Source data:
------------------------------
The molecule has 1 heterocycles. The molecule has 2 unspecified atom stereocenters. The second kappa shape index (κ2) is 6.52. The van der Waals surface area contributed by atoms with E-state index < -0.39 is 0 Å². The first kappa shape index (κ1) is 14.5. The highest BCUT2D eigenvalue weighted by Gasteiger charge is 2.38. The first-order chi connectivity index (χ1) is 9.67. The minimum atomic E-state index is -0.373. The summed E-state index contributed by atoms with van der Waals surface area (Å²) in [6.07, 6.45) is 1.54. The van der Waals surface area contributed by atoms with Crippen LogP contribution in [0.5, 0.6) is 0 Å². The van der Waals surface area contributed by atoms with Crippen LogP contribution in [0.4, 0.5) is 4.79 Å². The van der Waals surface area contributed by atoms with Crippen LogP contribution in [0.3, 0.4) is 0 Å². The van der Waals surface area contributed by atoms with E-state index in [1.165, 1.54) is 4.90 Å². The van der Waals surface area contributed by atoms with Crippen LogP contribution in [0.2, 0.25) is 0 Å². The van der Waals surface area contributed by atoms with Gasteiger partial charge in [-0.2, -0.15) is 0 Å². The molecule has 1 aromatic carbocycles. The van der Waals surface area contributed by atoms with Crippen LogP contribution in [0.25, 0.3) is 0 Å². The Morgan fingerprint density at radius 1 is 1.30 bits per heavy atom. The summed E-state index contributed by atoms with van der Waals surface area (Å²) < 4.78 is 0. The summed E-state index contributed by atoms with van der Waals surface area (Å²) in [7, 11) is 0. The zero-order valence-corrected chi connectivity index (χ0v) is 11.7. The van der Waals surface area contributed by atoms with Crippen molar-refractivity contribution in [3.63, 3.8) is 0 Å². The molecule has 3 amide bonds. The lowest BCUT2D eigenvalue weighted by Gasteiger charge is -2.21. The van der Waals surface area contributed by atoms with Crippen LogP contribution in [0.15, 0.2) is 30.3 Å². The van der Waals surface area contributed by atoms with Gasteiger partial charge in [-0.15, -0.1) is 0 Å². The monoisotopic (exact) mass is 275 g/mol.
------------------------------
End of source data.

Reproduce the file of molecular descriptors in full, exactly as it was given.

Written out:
The molecule has 1 heterocycles. The molecule has 2 unspecified atom stereocenters. The second kappa shape index (κ2) is 6.52. The van der Waals surface area contributed by atoms with E-state index < -0.39 is 0 Å². The first kappa shape index (κ1) is 14.5. The highest BCUT2D eigenvalue weighted by Gasteiger charge is 2.38. The first-order chi connectivity index (χ1) is 9.67. The minimum atomic E-state index is -0.373. The summed E-state index contributed by atoms with van der Waals surface area (Å²) in [6.07, 6.45) is 1.54. The van der Waals surface area contributed by atoms with Crippen LogP contribution in [0.5, 0.6) is 0 Å². The van der Waals surface area contributed by atoms with Crippen LogP contribution in [0.4, 0.5) is 4.79 Å². The van der Waals surface area contributed by atoms with Crippen LogP contribution in [0.3, 0.4) is 0 Å². The van der Waals surface area contributed by atoms with E-state index in [1.165, 1.54) is 4.90 Å². The van der Waals surface area contributed by atoms with Crippen LogP contribution in [0.2, 0.25) is 0 Å². The van der Waals surface area contributed by atoms with Gasteiger partial charge in [-0.2, -0.15) is 0 Å². The molecule has 1 aromatic carbocycles. The van der Waals surface area contributed by atoms with Crippen LogP contribution in [0.25, 0.3) is 0 Å². The Morgan fingerprint density at radius 1 is 1.30 bits per heavy atom. The summed E-state index contributed by atoms with van der Waals surface area (Å²) < 4.78 is 0. The summed E-state index contributed by atoms with van der Waals surface area (Å²) in [7, 11) is 0. The zero-order valence-corrected chi connectivity index (χ0v) is 11.7. The van der Waals surface area contributed by atoms with Crippen molar-refractivity contribution in [3.63, 3.8) is 0 Å². The molecule has 3 amide bonds. The lowest BCUT2D eigenvalue weighted by Gasteiger charge is -2.21. The van der Waals surface area contributed by atoms with Crippen LogP contribution in [0.15, 0.2) is 30.3 Å². The van der Waals surface area contributed by atoms with Gasteiger partial charge in [-0.15, -0.1) is 0 Å². The monoisotopic (exact) mass is 275 g/mol.